A service architecture, embodying principles of the invention, uses an ATM backbone network for interconnecting wireless stations coupled to a GPRS network with wireless stations connected to the ATM network. It achieves this by integrating the ATM network with the GPRS network and if needed integrating several different networks through the ATM network. ATM is selected for the core backbone network structure because its fixed length cell (of 53 octets) enables better control of transport QoS. With systems that are intended to transmit data, voice, video and multimedia (in real time) QoS is very important to provide a uniformity of quality in providing these services. GPRS is noted for its always-connected mode of operation and the ATM backbone network continues to provide this feature.
An illustrative architecture, as shown in the
GPRS 127 is a network designed to provide GPRS wireless communication service that is packet based and provides high data rates and continuous connection to IP networks such as network 131 connected to GPRS 127 via a Gateway GPRS support node (GGSN) 133 providing gateway functions such as packet delivery to/from public Internet, security and accounting. Another network element a Serving GPRS Support Node (SGSN) 137 performs mobility management and manages the logical link to mobile terminals. GGSN and SGSN elements are well known in the GPRS art and hence need not be disclosed in detail.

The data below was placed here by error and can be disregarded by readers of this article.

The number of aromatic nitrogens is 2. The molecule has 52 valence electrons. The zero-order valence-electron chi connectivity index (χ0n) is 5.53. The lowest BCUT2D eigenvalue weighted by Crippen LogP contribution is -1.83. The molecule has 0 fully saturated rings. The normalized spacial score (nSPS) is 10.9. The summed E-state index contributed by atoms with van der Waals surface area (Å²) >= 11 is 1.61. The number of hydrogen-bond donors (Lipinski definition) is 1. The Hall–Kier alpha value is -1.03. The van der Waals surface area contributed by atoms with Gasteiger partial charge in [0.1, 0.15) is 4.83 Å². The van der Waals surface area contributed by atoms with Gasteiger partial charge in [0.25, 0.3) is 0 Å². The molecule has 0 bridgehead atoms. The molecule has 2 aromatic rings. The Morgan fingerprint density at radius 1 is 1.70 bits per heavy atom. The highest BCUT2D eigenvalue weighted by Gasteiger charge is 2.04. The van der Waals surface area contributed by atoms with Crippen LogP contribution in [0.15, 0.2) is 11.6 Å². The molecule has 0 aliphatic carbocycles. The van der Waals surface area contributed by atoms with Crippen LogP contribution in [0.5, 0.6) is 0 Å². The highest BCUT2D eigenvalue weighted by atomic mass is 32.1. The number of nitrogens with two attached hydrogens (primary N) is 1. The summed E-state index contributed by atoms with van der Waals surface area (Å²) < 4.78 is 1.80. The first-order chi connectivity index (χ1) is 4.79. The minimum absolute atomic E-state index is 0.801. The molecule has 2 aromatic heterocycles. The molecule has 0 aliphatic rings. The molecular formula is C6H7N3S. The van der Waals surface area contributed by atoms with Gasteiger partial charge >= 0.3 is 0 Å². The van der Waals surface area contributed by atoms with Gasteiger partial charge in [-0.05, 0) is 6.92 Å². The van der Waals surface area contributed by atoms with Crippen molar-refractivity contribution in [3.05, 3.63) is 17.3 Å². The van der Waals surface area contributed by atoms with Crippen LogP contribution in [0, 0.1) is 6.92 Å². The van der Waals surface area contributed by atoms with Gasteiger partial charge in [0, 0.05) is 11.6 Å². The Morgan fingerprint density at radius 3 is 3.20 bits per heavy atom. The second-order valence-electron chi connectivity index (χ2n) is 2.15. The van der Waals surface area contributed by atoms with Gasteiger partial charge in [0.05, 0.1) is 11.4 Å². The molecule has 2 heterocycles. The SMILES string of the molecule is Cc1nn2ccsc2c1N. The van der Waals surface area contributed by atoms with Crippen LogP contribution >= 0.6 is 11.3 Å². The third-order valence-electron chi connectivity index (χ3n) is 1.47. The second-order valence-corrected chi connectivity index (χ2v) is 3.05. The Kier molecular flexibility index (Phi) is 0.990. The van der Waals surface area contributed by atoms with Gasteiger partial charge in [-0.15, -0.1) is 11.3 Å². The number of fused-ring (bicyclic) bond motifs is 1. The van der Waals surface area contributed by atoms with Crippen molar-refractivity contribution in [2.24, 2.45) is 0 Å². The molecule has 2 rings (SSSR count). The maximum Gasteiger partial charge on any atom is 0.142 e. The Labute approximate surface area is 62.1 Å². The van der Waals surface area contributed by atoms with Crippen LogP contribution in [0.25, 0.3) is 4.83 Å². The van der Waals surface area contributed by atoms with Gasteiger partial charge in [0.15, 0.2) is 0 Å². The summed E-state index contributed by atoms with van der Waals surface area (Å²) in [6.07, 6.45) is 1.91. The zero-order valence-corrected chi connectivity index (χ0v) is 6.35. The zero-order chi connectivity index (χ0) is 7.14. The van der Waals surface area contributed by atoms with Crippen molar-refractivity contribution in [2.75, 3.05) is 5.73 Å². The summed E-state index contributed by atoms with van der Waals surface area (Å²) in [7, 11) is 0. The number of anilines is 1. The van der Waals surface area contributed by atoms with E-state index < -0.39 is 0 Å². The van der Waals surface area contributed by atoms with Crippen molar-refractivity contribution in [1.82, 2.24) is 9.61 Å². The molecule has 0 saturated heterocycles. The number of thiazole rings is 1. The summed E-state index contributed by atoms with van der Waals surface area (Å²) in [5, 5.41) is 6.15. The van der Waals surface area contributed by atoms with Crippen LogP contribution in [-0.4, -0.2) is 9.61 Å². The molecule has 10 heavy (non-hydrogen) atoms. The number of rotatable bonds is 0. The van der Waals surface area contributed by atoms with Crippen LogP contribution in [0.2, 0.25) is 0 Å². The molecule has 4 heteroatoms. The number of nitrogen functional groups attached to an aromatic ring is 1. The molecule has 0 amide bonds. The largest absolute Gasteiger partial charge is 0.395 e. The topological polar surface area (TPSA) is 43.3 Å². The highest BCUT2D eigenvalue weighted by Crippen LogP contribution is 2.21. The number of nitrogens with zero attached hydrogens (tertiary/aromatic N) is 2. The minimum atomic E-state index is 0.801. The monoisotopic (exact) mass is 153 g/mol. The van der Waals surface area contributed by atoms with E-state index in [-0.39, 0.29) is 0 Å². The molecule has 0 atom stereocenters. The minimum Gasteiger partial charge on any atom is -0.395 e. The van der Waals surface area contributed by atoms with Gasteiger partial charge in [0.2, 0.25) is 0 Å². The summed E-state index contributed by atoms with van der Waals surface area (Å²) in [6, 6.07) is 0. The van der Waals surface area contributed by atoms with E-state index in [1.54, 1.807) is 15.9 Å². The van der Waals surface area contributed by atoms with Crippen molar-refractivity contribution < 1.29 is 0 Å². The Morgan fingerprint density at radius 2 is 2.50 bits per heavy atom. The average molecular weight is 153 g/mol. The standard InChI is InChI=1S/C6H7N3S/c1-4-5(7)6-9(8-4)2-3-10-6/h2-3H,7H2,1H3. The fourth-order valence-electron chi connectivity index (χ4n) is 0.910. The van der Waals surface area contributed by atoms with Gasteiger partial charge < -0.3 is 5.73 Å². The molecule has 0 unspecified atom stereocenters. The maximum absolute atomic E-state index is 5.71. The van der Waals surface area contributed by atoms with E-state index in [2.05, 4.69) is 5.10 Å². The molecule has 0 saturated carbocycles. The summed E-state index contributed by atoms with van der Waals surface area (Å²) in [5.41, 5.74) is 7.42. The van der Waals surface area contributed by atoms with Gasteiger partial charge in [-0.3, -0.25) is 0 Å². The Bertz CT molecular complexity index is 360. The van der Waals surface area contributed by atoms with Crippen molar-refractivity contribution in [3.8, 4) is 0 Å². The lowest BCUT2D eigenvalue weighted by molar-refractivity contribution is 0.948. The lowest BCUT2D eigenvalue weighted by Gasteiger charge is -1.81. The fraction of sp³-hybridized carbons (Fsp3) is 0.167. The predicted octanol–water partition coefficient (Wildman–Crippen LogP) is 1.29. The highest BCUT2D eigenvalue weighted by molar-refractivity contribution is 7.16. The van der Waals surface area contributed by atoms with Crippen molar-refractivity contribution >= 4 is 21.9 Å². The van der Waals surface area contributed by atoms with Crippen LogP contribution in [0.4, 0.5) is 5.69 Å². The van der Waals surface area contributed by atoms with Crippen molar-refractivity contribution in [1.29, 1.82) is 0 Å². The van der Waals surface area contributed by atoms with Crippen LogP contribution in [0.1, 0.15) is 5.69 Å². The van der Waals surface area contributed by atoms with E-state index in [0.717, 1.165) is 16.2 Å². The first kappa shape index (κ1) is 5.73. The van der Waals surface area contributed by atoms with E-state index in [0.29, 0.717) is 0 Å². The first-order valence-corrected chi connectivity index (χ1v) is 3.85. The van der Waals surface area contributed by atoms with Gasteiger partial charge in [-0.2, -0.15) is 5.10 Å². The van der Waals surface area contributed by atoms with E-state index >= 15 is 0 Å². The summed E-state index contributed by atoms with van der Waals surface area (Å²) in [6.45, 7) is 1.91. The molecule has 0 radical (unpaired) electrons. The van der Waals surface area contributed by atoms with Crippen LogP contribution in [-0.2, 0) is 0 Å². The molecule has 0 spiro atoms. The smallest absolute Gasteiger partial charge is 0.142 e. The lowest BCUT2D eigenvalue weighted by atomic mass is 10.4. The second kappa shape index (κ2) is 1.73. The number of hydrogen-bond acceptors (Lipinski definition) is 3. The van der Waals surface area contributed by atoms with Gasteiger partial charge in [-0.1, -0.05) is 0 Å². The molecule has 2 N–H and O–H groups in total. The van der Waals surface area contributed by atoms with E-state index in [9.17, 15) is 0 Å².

A PDN (Private Data Network) 131 is connected to the GPRS backbone network 127 via GGSN 133. An SS7 signaling network is connected to the GPRS network via SGSN 137. Various other networks may be coupled into the GPRS network with other SGSN 137. Included in the varied networks may be HLRs (Home Location Registers) 141 and VLRs (Visitor location registers) 142 and Mobile Switching Centers (MS C) 119.